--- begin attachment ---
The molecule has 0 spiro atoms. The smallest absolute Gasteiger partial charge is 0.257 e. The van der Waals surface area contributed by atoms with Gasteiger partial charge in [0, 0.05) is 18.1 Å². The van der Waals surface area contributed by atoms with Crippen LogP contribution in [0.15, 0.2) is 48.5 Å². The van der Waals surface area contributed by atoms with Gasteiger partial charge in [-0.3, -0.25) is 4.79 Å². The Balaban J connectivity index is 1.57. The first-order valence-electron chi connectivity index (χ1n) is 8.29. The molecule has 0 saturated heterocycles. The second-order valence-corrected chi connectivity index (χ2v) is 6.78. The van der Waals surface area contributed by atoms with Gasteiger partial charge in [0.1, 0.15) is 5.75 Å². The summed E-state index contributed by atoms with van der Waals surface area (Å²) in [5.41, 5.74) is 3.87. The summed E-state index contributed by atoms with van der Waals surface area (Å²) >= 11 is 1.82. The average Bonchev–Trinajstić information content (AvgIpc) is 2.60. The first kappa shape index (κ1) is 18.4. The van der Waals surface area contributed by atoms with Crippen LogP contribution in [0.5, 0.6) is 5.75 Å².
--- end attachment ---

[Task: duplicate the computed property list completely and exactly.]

The molecule has 0 spiro atoms. The smallest absolute Gasteiger partial charge is 0.257 e. The van der Waals surface area contributed by atoms with Gasteiger partial charge in [0, 0.05) is 18.1 Å². The van der Waals surface area contributed by atoms with Crippen LogP contribution in [0.15, 0.2) is 48.5 Å². The van der Waals surface area contributed by atoms with Gasteiger partial charge in [-0.3, -0.25) is 4.79 Å². The Balaban J connectivity index is 1.57. The first-order valence-electron chi connectivity index (χ1n) is 8.29. The molecule has 0 saturated heterocycles. The second-order valence-corrected chi connectivity index (χ2v) is 6.78. The van der Waals surface area contributed by atoms with Gasteiger partial charge in [0.1, 0.15) is 5.75 Å². The summed E-state index contributed by atoms with van der Waals surface area (Å²) in [5.41, 5.74) is 3.87. The summed E-state index contributed by atoms with van der Waals surface area (Å²) >= 11 is 1.82. The average Bonchev–Trinajstić information content (AvgIpc) is 2.60. The first kappa shape index (κ1) is 18.4. The van der Waals surface area contributed by atoms with Crippen LogP contribution in [0.5, 0.6) is 5.75 Å².